Samsung has confirmed that when the Samsung Galaxy Tab 10.1 and Samsung Galaxy Tab 8.9 launch in the summer around the globe, both will be sporting a revised version of Honeycomb with Samsung’s own TouchWiz UX interface.
But what does that mean and should you be excited? Here we look at the core details, what’s different and whether or not you should be putting your hand in your pocket come launch day.
It’s worth pointing out that although Samsung will be adding the TouchWiz UX to Honeycomb, it’s still very much a Honeycomb experience. Overall the main changes are how the front widgets look, how they act, and how you interact with certain elements of the interface be it the contacts, calendar, settings, or the apps tray.
Regardless of these changes, the Samsung Galaxy Tab experience is still a Honeycomb one. If you want to learn more about Honeycomb and what it offers you should check out our in-depth Honeycomb review. Think of it as a friend with a new hair cut. They are still the same person underneath, but their appearance is just a little different.
Public facing, widgets are the crux to TouchWiz UX. It’s all about the widgets and live panels that can be customised with different content such as weather, calendar, and email.
While you can already get widgets on Honeycomb, here Samsung has super powered them. Most of the widgets come in different sizes, and can be manipulated on screen to fit a size that suits you, allowing to fill your homepages with numerous widgets like photo galleries, favourite websites, email, weather and other gems. To do that, you simply add the widgets that you want to the homepage in a very similar way to how you do on pure Honeycomb. It’s all very simple and an easy way to quickly customise your tablet.
Resizing the widgets is also easy with the TouchWiz software showing you possible sizes available via a stack of orange guides. Dragging the widget out moves it to that size.
While pure Honeycomb has the ability to access your favourite apps either via shortcuts you’ve put on the homepages, or via the apps menu (top right), Samsung has created another way to help you get to what you want quickly.
The apps tray is fully customisable and works like a docking station on a PC, Mac or iPad. Hidden for most of the time a quick swipe on the bottom of the screen reveals the hidden feature. It means you’ll be able to switch between apps quickly.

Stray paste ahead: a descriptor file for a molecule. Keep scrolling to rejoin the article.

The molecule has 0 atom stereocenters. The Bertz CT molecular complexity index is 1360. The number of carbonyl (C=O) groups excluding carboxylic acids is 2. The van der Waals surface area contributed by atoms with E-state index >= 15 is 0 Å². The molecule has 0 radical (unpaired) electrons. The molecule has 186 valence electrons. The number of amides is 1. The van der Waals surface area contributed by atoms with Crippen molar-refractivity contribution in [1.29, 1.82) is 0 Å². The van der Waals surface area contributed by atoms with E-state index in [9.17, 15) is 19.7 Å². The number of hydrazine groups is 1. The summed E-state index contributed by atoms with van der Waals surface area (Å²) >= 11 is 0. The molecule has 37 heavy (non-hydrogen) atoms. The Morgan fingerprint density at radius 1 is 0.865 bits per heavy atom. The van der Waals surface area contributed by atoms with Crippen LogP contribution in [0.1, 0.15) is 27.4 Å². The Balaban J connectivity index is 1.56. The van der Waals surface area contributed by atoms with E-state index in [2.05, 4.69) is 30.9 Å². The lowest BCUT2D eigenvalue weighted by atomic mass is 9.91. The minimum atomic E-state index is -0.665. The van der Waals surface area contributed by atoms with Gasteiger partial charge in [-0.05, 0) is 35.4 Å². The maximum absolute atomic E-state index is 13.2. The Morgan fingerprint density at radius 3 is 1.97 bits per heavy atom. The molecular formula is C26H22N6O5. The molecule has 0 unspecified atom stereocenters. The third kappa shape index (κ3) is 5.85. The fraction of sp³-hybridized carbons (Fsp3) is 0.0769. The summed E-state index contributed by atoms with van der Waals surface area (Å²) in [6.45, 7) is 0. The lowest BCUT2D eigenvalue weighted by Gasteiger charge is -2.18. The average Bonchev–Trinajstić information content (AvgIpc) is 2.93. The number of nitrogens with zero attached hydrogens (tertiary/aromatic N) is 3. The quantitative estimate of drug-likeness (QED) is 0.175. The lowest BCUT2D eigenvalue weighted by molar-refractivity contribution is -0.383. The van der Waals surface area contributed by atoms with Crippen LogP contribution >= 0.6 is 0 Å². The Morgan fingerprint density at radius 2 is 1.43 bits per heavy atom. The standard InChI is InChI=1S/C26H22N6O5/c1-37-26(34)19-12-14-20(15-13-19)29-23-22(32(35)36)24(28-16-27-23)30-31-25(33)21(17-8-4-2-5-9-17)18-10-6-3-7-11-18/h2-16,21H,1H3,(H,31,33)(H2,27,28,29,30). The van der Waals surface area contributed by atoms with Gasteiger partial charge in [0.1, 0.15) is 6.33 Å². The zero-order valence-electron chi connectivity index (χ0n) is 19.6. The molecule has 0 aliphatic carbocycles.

Honeycomb’s notification area gets an slight tweak bringing with it a number of new features in Samsung TouchWiz UX. Now, you get the ability to manage your Wi-Fi, GPS, sound, rotation, and brightness settings at a the touch of the System Bar, in that same way as you do on Samsung's Android phones.
You still get notifications as previously. But the whole experience has been designed to be a one touch offering rather than multiple touches.
Yep you get a more TouchWiz-looking keyboard that takes the dark blue standard Honeycomb experience and turns it white, makes it bigger, and adds other shortcut keys.
With the Samsung Galaxy Tab models sporting TouchWiz you will get a "www." Shortcut, a key to launch an emoticon menu and a caps lock button, which might seem excessive as Honeycomb gives you caps lock with a double tap of Shift. The keyboard we tested was responsive and easy to use, and although the space bar is shorter, the addition of the other buttons might speed up the text entry. We aren't sure why you would need a "www." button, but hey that's a question for another time.
Open up settings and you’ll realise that Samsung has tinkered here too with the settings panel getting a white Samsung makeover.
There is little change here, although it's clear that Samsung has had their finger in the interface pie and again, it reflects the changes they make to their Android phones.
Contacts and Calendar
Both Contacts and Calendar have been enhanced considerably with Samsung opting for a mix of light and dark colours to improve the overall aesthetics of the experience.
For the Calendar the page looks a lot more styled and complete with Samsung adding a “list” option that gives you an agenda view, rather than displaying them against as day, week or month. As for Contacts, again Samsung has gone for the two-toned approach with it really coming down to personal preference as to whether or not you’ll prefer this to the original Honeycomb experience.
Ultimately Samsung’s TouchWiz UX (version 4 if we are tracking these things) is Honeycomb tweaked and tinkered with rather than the massive overhaul that we suspect someone like HTC would bring to the experience with it’s Sense UI interface.
Honeycomb still shines through with Samsung merely enhancing features rather than drastically changing anything. It seems more about aesthetics than anything else in some cases.
That’s likely to appeal to some, but will also cause problems when it comes to upgrading as you’ll have to wait until Samsung updates their version of Honeycomb after an official Google OS update and we’ve seen in the past that that often means delays.
That could suggest that for those that really care about getting the latest iteration, TouchWiz won’t offer them enough benefits over the disadvantages of waiting for future Honeycomb versions.
However for the rest, the enhancements will probably be welcomed.